Fault Tolerance Versus Fault Containment
When you design a fly-by-wire system (FBW) and hook it up to a central nervous system and then plug in a brain, it’s prudent to ensure that brain failure or dementia will not cause system "death", paralysis or Parkinson’s Disease.
For the crew of 9M-MRG, a MAS 777-200 departing Perth Western Australia on Aug. 1, 2005, they didn’t know what to think. The book had failed them.
The designers of their fault tolerant and fault-contained flight control system had failed to consider a particular latent failure mode. When the aircraft ran amok at Flight Level 410 and flight control took on a mind of its own, the crew had no checklist to turn to.
The designers had considered this failure mode "impossible". However, despite ongoing flight control upsets and largely thanks to a non-mandatory intermediating tertiary system, sufficient control was regained to return to Perth. How wild was their ride and why?
During their climb through flight level 380, the crew noted a LOW AIRSPEED advisory on the aircraft’s Engine Indication and Crew Alerting System (EICAS). Simultaneously, the aircraft’s slip/skid indication on the Primary Flight Display (PFD) deflected to full right.
The PFD airspeed display showed incongruously that the aircraft was approaching both the overspeed limit and the stalling speed. The aircraft pitched 18ï¿½ nose-up and climbed at 10,560ft/min to approximately FL410 and the indicated airspeed decreased from 270 kts to 158 kts.
The stall warning and stick shaker devices also intervened. The excursions continued, with snap accelerations as large as minus 2.3g and plus 3.1g achieved over the space of 0.5 secs.
On the ground, the flight data recorder (FDR), cockpit voice recorder and the air data inertial reference unit (ADIRU) were removed for downloading. The FDR recorded unusual accelerations around all three axes. (The ADIRU’s internal history showed that one of its six accelerometers had failed at the time of the occurrence but that another accelerometer had quietly failed, and been excluded from contention, back in June 2001.)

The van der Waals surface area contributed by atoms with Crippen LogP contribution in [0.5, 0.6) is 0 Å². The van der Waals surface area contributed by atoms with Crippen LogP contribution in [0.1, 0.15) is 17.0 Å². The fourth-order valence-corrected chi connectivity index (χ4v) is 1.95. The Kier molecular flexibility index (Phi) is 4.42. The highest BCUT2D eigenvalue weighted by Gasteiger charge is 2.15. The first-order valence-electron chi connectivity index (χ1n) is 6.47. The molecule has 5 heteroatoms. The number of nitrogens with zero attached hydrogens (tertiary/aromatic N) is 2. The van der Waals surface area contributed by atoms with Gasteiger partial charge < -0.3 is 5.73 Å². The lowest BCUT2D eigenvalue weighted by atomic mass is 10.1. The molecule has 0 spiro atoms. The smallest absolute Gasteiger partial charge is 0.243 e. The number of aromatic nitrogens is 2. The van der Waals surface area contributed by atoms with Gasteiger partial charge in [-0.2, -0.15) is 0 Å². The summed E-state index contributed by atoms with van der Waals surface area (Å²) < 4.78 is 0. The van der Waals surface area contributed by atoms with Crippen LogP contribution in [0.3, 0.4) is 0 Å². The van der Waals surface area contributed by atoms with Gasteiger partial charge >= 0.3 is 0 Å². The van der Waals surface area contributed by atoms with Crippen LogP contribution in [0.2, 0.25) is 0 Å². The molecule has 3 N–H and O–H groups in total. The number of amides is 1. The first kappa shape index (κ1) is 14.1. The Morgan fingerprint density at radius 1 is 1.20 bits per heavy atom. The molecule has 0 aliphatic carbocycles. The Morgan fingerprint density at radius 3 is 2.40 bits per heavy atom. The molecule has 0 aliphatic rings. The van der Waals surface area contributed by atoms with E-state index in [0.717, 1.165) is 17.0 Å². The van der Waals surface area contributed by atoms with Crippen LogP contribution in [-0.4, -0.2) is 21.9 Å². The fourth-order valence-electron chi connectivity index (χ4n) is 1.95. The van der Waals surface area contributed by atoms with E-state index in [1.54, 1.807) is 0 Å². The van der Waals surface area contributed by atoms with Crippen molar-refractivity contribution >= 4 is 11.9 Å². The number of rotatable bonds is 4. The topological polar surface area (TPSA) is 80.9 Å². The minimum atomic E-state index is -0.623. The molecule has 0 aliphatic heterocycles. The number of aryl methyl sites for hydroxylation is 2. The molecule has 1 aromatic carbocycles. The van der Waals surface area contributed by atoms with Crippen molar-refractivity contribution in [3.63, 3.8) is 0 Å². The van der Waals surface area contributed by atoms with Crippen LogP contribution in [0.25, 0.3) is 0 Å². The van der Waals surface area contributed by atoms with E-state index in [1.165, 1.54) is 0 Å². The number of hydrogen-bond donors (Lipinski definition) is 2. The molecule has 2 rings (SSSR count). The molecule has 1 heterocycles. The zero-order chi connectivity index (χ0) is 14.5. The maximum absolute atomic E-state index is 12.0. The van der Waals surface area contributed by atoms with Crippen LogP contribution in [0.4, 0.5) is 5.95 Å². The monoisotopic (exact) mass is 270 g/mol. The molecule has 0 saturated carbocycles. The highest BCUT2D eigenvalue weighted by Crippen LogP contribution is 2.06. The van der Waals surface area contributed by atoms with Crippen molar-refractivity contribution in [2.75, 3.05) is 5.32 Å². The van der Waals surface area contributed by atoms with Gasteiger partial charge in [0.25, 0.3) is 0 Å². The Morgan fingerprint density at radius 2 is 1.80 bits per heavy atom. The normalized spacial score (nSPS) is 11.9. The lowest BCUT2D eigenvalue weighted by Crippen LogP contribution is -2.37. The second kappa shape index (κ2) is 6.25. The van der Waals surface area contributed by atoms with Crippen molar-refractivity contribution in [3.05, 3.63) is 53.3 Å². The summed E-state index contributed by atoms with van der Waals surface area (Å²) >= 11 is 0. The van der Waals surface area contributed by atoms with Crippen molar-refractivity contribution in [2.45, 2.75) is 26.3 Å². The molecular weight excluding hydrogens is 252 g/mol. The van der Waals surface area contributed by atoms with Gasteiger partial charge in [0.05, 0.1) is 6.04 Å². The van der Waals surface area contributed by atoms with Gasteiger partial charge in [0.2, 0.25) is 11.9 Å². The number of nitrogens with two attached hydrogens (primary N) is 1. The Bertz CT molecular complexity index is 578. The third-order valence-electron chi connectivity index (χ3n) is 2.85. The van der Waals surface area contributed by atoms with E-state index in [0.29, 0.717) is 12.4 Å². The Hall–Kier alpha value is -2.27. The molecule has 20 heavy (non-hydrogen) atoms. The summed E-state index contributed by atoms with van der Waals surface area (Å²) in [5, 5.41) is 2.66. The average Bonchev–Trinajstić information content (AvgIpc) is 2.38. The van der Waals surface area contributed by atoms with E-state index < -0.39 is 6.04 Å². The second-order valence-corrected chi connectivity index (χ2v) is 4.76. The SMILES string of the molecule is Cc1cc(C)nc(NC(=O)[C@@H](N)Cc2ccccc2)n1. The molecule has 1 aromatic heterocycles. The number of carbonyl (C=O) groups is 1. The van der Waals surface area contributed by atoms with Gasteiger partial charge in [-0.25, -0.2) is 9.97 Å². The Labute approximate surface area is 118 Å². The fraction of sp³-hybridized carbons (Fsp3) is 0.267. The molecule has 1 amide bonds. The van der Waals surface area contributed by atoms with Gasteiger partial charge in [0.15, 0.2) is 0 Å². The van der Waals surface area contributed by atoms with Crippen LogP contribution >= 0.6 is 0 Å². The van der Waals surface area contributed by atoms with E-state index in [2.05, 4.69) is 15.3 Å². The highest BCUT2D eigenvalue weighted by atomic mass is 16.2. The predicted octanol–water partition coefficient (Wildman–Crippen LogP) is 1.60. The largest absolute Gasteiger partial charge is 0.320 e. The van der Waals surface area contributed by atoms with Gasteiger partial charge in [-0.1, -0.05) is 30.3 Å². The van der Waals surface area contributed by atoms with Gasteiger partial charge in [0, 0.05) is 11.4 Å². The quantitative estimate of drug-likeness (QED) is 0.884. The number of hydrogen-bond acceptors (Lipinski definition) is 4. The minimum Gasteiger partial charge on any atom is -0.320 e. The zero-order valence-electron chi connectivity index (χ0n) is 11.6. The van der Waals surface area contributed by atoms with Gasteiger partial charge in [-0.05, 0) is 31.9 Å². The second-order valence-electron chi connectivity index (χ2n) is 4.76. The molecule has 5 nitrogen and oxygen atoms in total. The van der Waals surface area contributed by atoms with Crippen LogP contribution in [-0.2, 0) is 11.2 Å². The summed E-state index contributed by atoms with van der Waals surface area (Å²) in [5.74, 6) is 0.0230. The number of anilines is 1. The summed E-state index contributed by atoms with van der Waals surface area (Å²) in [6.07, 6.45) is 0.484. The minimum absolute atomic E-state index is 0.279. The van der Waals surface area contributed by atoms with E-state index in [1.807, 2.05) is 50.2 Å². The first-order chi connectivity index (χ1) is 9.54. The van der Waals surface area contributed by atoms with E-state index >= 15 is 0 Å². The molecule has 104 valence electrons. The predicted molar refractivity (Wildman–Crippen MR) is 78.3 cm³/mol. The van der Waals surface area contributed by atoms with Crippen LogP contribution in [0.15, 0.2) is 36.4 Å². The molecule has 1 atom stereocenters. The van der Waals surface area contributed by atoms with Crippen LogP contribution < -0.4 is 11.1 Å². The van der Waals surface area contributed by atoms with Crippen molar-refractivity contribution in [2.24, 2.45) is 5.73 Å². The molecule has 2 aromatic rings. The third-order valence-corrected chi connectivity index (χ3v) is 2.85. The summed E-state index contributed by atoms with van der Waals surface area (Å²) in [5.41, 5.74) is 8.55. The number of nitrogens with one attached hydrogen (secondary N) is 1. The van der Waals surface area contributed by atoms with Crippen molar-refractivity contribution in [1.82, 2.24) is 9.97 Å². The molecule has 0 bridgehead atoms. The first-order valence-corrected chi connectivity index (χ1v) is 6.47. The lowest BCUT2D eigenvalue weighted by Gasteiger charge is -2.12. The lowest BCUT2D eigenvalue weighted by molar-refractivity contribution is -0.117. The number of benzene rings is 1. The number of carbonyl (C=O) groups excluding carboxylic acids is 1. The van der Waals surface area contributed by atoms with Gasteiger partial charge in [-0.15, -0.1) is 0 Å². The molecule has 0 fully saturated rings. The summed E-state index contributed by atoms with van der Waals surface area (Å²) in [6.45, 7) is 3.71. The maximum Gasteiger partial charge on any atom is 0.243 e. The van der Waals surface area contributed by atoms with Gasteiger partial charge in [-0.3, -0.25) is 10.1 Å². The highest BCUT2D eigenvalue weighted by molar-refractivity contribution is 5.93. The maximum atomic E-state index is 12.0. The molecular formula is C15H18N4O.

That was the one that would come back to haunt, but there had been other transparently silent failures within the 7 fault containment areas of the ADIRU. Processor #2 failed in Nov. 2004 and gyro #1 on May 30, 2005, but overall it was a case of "Move along, nothing to see here". Redundancy was still intact. In such a system, failures are both expected and allowed.
The degree of redundancy, fault tolerance and fault containment built into the ADIRU was such that a process of graceful degradation was permitted that would be transparent to the flight-crew. What "the mind don’t see, the heart don’t grieve over" is the philosophy.
However, all faults are faithfully logged internally. The logs aren’t analyzed until particular maintenance messages (MM’s) are generated or the crew sees an ADIRU Status Light on the EICAS (which they did, just before the upset). All it was ever meant to mean was "ADIRU is faulted below normal certification requirements. The next ADIRU failure can cause it to shut down". That proved not to be the case.
Because of the fail-safe stature accorded the system, such a status message would have normally required maintenance action to replace the ADIRU within three days of the message. However, up to that point the software hierarchy, based on internal system redundancy, had not considered the degraded condition of the ADIRU sufficient to generate either an MM or the EICAS status message.